We hope that you are keeping well through these strange times and that you have been able to get out to enjoy the countryside near to you during the lockdown.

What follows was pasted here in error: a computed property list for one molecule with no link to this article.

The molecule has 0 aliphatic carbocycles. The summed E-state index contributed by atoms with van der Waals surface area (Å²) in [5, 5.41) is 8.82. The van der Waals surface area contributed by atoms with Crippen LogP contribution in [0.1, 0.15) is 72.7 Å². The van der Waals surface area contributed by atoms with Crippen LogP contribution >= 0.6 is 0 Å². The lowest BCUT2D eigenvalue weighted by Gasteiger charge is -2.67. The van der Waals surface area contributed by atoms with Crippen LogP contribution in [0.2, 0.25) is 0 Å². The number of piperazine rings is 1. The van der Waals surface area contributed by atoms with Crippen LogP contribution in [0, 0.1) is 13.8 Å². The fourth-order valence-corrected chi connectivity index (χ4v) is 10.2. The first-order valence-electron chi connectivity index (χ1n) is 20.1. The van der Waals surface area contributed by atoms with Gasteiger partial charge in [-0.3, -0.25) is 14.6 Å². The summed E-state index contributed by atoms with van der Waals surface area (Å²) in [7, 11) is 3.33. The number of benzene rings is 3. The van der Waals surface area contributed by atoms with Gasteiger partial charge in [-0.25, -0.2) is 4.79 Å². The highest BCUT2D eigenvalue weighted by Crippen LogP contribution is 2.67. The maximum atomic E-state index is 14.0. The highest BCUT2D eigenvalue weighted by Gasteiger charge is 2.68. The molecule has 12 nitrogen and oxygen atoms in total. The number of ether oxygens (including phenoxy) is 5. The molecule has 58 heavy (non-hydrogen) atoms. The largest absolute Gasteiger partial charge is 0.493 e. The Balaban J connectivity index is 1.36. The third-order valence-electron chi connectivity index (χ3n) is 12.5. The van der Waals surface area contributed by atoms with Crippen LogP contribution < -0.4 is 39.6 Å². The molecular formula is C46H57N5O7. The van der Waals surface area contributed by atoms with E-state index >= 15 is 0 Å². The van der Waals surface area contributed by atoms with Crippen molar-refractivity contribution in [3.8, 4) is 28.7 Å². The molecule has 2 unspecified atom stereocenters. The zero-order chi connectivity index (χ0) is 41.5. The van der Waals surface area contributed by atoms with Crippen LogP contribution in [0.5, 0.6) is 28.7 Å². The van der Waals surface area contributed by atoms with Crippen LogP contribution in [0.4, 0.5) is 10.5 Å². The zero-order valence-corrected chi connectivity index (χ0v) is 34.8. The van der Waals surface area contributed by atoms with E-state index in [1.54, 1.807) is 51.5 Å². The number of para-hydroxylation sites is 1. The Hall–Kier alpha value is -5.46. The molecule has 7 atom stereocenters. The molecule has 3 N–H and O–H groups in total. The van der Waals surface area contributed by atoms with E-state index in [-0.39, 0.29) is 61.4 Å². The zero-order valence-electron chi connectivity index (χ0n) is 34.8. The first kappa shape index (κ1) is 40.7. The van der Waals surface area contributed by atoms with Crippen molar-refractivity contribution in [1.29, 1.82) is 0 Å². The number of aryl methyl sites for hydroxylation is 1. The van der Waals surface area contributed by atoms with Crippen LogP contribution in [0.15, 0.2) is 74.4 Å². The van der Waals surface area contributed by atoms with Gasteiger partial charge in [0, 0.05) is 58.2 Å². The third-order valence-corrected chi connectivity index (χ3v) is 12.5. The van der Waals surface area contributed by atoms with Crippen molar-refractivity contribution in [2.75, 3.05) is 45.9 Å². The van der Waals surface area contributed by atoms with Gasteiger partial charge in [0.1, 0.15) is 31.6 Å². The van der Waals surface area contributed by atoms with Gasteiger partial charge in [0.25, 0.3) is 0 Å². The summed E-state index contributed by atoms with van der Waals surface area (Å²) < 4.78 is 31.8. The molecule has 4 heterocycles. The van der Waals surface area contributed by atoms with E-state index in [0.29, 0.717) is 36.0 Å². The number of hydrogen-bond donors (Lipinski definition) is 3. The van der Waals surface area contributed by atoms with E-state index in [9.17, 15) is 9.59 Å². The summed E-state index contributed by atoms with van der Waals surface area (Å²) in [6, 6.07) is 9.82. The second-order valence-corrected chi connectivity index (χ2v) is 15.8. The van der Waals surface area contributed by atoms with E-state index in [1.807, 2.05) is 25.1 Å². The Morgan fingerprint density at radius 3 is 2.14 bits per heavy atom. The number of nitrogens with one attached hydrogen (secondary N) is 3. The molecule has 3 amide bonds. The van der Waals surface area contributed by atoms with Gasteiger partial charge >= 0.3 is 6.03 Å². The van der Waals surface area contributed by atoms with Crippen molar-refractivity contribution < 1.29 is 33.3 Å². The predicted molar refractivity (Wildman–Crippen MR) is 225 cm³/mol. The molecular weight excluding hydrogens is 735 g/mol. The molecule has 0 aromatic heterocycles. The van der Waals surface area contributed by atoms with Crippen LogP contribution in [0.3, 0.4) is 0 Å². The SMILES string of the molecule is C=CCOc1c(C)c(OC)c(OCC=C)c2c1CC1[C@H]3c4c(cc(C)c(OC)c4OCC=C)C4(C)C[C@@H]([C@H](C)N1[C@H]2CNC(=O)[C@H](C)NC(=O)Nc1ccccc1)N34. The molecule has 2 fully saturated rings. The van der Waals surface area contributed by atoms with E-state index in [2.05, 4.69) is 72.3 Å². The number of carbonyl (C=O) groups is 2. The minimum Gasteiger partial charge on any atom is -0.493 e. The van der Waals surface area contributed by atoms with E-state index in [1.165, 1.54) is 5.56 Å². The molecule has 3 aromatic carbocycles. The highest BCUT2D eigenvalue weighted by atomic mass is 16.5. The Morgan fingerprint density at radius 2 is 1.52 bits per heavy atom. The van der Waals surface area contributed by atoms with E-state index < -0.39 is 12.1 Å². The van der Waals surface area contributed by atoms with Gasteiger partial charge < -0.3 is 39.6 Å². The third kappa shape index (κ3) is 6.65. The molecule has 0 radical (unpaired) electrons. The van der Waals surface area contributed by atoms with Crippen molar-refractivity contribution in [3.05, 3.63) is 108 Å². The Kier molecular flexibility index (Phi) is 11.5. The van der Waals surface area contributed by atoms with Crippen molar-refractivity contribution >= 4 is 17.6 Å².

Our 2020 AGM will be held on Friday, November 13, at 10.30am. We are delighted that our guest speaker will be the new national chair of CPRE, Simon Murray. Simon took on this role after retiring from the National Trust, where he was chief operating officer and senior director. Although we had hoped to be able to host a socially-distanced physical meeting, it is now clear that it will be necessary to hold the meeting in virtual form, using Zoom technology. This decision is consistent with advice from CPRE National Office and the Charity Commission. We expect the meeting to last approximately one hour. While we recognise that not everyone has easy access to the internet and associated technology, we believe that this is the best way to proceed safely in the current circumstances. If you do not have access to the internet at home, perhaps you have a friend who would allow you to attend the meeting using their internet access. If you are unable to attend the AGM, you may vote by proxy. To participate in the AGM, you will need to pre-register. To do this, please send an email to firstname.lastname@example.org or call the office on 01233 714540 stating that you wish to attend the AGM. It will be helpful if you can quote your CPRE membership number when you do. (If you are planning to attend using a friend’s internet access, it would be best to pre-register using the friend’s email.) Registration will close 48 hours before the start of the meeting, ie on Wednesday, November 11.Those who have pre-registered will be sent a Zoom invitation and instructions to help them attend the meeting. We hope to ‘see’ you virtually at the 2020 CPRE Kent AGM!